To care for our gut biome, there are three main principles we need to follow: eat healthy, take probiotics, and take pathogen-killing medicine when absolutely required. It turns out that caring for the home biome follows very similar principles. Let’s look at each of these principles and how nurturing our home biome is similar to nurturing our gut biome.

coffee and healthy breakfast - homebiotic1. Eat a Healthy Diet

Keeping your home & gut healthy means keeping them nourished. Eating healthy for our gut biome means that we are feeding the good microbes with foods they like. Harmful microbes tend to like sugars, starches, and processed foods. In contrast, good bacteria and microbes like to eat fermented fibrous items like fruits and veggies. The idea is to enhance the growth of good bacteria and microbes, which will naturally balance out the gut microbiome (2).

The same can be said for our home biome. Good microbes consist of more soil-based bacteria and microbes, which we don’t often find in modern homes (3,4). Over the last half a century, we’ve become so averse to dirt that we have created a home environment favoring human microbes and pathogens. Research shows that when we began actively removing microbes and building airtight living spaces cut off from nature that we inadvertently favored a biome that lacks healthy microbes (1,3,4,5). At the same time, many illnesses developed, such as asthma, allergies, and autoimmune diseases. We’ve also made our immune systems more susceptible to other illnesses as well (1,6).

Over the last half a century, we’ve become so averse to dirt that we have created a home environment favoring human microbes and pathogens. Research shows that when we began actively removing microbes and building airtight living spaces… Click To Tweet

So the first step in nurturing our home biome is to feed the good guys in our homes. We do this by allowing our environment to find its own natural balance without using harsh cleansers, cleaning too frequently, and avoiding any and all dirt. The truth is, good microbes will eat and compete with harmful microbes if we let them be. Good microbes also have a symbiotic relationship with our human and pet microbes, and we must nurture that relationship as well (1,3,4,5).

alternative medicine - homebiotic2. Take Probiotics

Keeping your home & gut healthy sometimes requires calling in reinforcements. The other way we can nourish and promote good microbes in our homes is to actually add them to our environment the same way we do in our guts. It looks a little different between the gut and the home biome, but the principle is much the same.

Probiotics for our guts involve taking probiotic pills or ingesting foods like sauerkraut, kimchi, kombucha, and kefir (2). As science and human technology advances, we are discovering ways to add probiotics to our home environments (7).

A research study done in a healthcare setting shows that probiotic microorganisms may help decrease the growth of harmful pathogens. Probiotics and their biosurfactant products may keep hospital-based infections under control. Since this works in a hospital setting, it may indeed work well at home (7). This is excellent news amidst a pandemic where we need to clean our homes with harsh chemicals more often.

This is where Homebiotic Environmental spray comes in to create a population of beneficial microbes within your home. Include Homebiotic as a treatment at the end of your regular natural cleaning routine to create a barrier of probiotic protection on surfaces in your home, keeping them clean long after chores are done.

spilled bottle of pills - homebiotic3. Take Pathogen-Killing Medicine Only When Absolutely Required

Keeping your home & gut healthy can mean minimizing the intake of antibiotics. In the last few decades, we’ve discovered that antibiotics and other chemical irritants can kill off the beneficial microbes in our gut. Even things like stress, massive change, and unhealthy food choices can negatively affect our gut biome. Now that we know this, many health officials are advocating for the discretionary use of antibiotics. There’s also been an increase in education around foods, chemicals, and stress and how they negatively impact the gut biome (1).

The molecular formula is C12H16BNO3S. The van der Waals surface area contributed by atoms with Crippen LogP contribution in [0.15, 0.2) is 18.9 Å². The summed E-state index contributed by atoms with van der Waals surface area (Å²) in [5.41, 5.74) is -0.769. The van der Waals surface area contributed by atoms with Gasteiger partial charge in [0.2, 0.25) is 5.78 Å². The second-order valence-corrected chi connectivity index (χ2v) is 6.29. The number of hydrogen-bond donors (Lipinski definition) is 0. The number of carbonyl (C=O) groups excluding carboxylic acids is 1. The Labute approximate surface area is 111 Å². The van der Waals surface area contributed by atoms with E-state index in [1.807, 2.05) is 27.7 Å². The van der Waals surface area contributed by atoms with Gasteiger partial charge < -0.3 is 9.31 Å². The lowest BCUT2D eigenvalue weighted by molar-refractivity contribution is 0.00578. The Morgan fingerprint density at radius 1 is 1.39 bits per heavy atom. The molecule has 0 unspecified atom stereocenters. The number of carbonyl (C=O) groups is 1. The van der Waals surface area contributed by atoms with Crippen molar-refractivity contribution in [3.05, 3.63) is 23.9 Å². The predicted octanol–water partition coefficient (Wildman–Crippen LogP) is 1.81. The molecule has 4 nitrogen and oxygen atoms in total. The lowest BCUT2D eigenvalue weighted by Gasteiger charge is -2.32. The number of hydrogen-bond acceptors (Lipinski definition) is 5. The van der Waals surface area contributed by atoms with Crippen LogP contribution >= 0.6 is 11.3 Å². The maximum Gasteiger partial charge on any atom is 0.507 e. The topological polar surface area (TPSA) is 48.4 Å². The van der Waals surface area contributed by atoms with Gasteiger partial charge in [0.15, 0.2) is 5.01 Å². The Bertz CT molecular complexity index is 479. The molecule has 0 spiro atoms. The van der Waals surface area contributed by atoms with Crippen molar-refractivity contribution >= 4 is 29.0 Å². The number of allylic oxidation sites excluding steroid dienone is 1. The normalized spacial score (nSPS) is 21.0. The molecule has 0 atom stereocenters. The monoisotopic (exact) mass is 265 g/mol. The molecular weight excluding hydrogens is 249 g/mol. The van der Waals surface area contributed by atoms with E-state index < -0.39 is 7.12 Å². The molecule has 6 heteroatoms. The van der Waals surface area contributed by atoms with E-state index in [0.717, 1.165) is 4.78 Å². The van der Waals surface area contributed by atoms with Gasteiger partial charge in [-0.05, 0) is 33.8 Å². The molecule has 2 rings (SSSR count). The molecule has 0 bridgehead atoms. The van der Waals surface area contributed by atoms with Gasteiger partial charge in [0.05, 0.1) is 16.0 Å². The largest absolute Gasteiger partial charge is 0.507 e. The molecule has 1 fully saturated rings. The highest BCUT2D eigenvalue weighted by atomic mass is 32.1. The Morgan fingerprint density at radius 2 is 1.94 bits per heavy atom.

It turns out that the same is true for the home biome. Research shows that over-cleaning, using harsh antibacterial cleansers has a devastating effect on beneficial microbe species in the home. As we discussed above, creating a sterile environment in the house has led to the development of many new illnesses (1,3-6). This is because we need beneficial bacteria in both our guts and our homes to stay healthy.

Research shows that over-cleaning, using harsh antibacterial cleansers has a devastating effect on beneficial microbe species in the home Click To Tweet

So in order to nurture our home biome, we need to decrease our use of harsh cleansers and reduce our cleaning frequency. This is not to say to leave our homes dirty and full of grime. Rather, we allow some microscopic dirt to remain and clean in ways that don’t destroy beneficial species. Instead of using antibacterial cleansers, we can choose essential oils, small amounts of vinegar and opt for surface wiping and removing excessive dust (1,4,5,6).

Conclusion

In conclusion, it seems that nurturing our home biome is quite similar to promoting health for our gut biomes. As we are biological beings that live symbiotically in a connected biosphere, it makes sense that our home and gut biomes would behave in similar ways.

There are three main points to keep your home & gut healthy:

  1. We need to feed the good microbes while starving out the bad ones.
  2. We add in good microbes when necessary to help repopulate and bring balance to the biome.
  3. Be careful with how we treat overgrowths of harmful microbes.

When we don’t need to kill any harmful pathogens, then it makes sense not to use harsh pathogen-killing chemicals if it’s unnecessary.

As we become more familiar with our gut biome, it makes sense to look at the entire biome we live in, including our home. The principles for nurturing any biome are relatively similar. The more we understand, the better we can be at fostering our overall health and wellbeing.

 

References

http://robdunnlab.com/science-portfolio/never-home-alone/

https://www.wholebodymicrobiome.com

https://journals.plos.org/plosone/article?id=10.1371/journal.pone.0064133

https://royalsocietypublishing.org/doi/full/10.1098/rspb.2015.1139

https://www.sciencedirect.com/science/article/abs/pii/S1471490615000022

https://err.ersjournals.com/content/27/148/170137

https://pubmed.ncbi.nlm.nih.gov/19201053/